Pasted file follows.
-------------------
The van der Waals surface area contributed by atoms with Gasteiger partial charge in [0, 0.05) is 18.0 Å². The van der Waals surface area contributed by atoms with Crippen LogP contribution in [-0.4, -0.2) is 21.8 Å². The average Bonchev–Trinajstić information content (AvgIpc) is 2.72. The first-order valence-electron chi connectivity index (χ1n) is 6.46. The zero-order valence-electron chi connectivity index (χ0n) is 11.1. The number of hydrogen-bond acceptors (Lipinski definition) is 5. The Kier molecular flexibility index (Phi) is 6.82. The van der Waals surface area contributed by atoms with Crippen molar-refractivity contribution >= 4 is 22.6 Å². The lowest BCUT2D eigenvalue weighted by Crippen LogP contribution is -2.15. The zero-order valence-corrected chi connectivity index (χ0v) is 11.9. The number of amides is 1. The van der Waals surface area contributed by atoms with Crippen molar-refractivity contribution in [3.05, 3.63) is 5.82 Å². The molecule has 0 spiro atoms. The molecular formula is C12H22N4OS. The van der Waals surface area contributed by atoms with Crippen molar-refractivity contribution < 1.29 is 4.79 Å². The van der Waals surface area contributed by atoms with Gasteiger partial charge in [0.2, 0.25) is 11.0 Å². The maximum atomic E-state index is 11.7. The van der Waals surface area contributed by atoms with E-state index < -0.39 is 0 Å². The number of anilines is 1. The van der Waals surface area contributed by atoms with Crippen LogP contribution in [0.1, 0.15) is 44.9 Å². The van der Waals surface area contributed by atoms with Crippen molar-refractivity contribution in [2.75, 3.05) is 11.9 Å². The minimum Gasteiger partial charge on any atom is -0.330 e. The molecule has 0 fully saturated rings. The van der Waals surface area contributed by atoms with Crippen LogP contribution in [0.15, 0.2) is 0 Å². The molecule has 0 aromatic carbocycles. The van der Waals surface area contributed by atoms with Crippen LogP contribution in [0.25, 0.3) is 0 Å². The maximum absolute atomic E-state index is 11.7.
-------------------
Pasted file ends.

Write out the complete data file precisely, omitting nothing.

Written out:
The van der Waals surface area contributed by atoms with Gasteiger partial charge in [0, 0.05) is 18.0 Å². The van der Waals surface area contributed by atoms with Crippen LogP contribution in [-0.4, -0.2) is 21.8 Å². The average Bonchev–Trinajstić information content (AvgIpc) is 2.72. The first-order valence-electron chi connectivity index (χ1n) is 6.46. The zero-order valence-electron chi connectivity index (χ0n) is 11.1. The number of hydrogen-bond acceptors (Lipinski definition) is 5. The Kier molecular flexibility index (Phi) is 6.82. The van der Waals surface area contributed by atoms with Crippen molar-refractivity contribution >= 4 is 22.6 Å². The lowest BCUT2D eigenvalue weighted by Crippen LogP contribution is -2.15. The zero-order valence-corrected chi connectivity index (χ0v) is 11.9. The number of amides is 1. The van der Waals surface area contributed by atoms with Crippen molar-refractivity contribution in [3.05, 3.63) is 5.82 Å². The molecule has 0 spiro atoms. The molecular formula is C12H22N4OS. The van der Waals surface area contributed by atoms with Crippen molar-refractivity contribution < 1.29 is 4.79 Å². The van der Waals surface area contributed by atoms with Gasteiger partial charge in [0.2, 0.25) is 11.0 Å². The maximum atomic E-state index is 11.7. The van der Waals surface area contributed by atoms with E-state index < -0.39 is 0 Å². The number of anilines is 1. The van der Waals surface area contributed by atoms with Crippen LogP contribution in [0.1, 0.15) is 44.9 Å². The van der Waals surface area contributed by atoms with Crippen molar-refractivity contribution in [2.75, 3.05) is 11.9 Å². The minimum Gasteiger partial charge on any atom is -0.330 e. The molecule has 0 fully saturated rings. The van der Waals surface area contributed by atoms with Crippen LogP contribution in [0.15, 0.2) is 0 Å². The molecule has 0 aromatic carbocycles. The van der Waals surface area contributed by atoms with Crippen LogP contribution in [0.25, 0.3) is 0 Å². The maximum absolute atomic E-state index is 11.7.